LLR 11: The Stress Pattern of Sindhi & English

Product no.: ISBN 9783862888368
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The Stress Pattern of Sindhi & English
Phonetic Correlates of Lexical Stress in Sindhi & English
Abdul Malik Abbasi
Sindh Madressatul Islam University 
This book aims to explore the syllable structure and stress patterns in Sindhi and English words through the analysis of behavioral data from speech judgment experiments, and of acoustic data from speech production experiments, conducted with native speakers of Sindhi and American native speakers. The evidence presented argues for analyzing Sindhi as a language in which intonation contours appear to be independent of stress that is completely orthogonal to F0 contours unlike in most stress languages in which pitch accents dock on stressed syllables. Sindhi pitch accent rises from the first syllable in disyllable words, irrespective of syllable weight, and the rise is followed by a fall at end of the word. The duration and stop closure of stressed vowels were greater than the unstressed, while F1-F2 and F0 values were higher in stressed and lower in unstressed vowels which is a quite evident that phonetic correlates of lexical stress in Sindhi. Thus, the phonetic analysis of lexical stress discovered strong evidence of modification of all phonetic exponents of stress which seems to demonstrate that Sindhi is a stress accent language. In addition, the study investigates learner’s stress patterns by measuring their reports of word stress location in their Sindhi and in their L2 English. Results of the experiments show that Sindhi speakers have less awareness of stress location in their native language than native English controls, and this effect carries into their L2 English. Teachers of Sindhi-speaking students should be prepared to provide explicit training on word stress.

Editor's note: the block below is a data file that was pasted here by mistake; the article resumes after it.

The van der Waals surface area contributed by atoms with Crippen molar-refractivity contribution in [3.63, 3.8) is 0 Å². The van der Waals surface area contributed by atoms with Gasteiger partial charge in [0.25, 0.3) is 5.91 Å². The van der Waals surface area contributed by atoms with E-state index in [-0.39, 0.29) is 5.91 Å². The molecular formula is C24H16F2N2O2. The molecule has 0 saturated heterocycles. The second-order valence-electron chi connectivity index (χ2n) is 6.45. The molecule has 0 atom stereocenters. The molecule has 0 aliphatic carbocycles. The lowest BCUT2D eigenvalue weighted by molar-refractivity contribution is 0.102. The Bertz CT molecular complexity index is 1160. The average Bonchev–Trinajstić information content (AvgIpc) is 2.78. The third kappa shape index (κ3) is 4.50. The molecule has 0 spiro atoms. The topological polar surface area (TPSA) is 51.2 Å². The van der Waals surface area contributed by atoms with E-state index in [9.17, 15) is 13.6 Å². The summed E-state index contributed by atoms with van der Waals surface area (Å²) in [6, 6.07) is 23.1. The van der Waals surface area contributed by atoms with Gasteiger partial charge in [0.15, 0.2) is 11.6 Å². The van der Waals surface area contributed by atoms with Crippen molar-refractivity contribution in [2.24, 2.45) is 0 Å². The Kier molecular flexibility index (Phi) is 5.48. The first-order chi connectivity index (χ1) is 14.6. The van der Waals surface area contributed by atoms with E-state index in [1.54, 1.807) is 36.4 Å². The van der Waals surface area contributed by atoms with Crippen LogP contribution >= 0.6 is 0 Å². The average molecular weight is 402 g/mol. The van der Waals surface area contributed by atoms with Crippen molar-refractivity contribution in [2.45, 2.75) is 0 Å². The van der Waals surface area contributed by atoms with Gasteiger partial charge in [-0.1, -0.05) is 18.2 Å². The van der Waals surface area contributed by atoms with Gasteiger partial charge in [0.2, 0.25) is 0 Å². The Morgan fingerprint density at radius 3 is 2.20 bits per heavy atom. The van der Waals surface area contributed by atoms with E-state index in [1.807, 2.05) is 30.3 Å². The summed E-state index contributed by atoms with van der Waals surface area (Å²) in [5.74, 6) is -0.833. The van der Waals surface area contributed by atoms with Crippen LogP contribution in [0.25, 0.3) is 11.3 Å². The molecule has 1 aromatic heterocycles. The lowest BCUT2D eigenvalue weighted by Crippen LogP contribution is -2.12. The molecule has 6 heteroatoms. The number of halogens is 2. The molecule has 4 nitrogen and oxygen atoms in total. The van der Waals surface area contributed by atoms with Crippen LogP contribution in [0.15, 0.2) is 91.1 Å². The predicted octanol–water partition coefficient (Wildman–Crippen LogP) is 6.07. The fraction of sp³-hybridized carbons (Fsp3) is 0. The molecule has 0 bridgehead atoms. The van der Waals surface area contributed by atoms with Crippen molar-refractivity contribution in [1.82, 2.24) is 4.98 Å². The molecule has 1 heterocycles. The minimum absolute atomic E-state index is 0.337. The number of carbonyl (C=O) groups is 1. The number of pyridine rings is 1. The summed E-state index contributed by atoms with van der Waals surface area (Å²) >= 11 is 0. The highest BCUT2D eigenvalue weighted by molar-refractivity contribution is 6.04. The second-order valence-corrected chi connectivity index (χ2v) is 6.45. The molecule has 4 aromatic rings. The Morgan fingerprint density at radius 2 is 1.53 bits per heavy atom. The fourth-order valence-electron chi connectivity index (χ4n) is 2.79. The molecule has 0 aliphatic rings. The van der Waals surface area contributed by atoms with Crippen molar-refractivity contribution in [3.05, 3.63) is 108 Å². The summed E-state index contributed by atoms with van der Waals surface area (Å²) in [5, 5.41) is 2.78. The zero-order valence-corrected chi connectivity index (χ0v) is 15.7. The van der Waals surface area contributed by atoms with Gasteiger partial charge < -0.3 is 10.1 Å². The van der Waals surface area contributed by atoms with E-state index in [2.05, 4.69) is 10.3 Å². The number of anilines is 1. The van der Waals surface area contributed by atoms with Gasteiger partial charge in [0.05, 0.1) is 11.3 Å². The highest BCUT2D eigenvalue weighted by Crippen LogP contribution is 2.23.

Dr Abbasi received his PhD (Linguistics-2016) from the University of Management and Technology, Lahore, Pakistan. He did his MS (Applied Linguistics-2007-2008) from UMT, Lahore. Higher Education Commission of Pakistan awarded him a PhD (English) Fellowship (Indigenous PhD Program). Dr Malik was also awarded Split PhD Scholarship Program (IRSIP) for the United States of America where he studied one semester in Phonology course, and he revised his doctoral work under the Supervision of Professor Jennifer Cole, the leading expert in Speech Prosody at the University of Illinois Urbana-Champaign (2013-2014). He has been serving as Assistant Professor of English & Linguistics at Sindh Madressatul Islam University, Karachi, Pakistan since 2012.
ISBN 9783862888368. LINCOM Language Research 11. 222pp. 2017.
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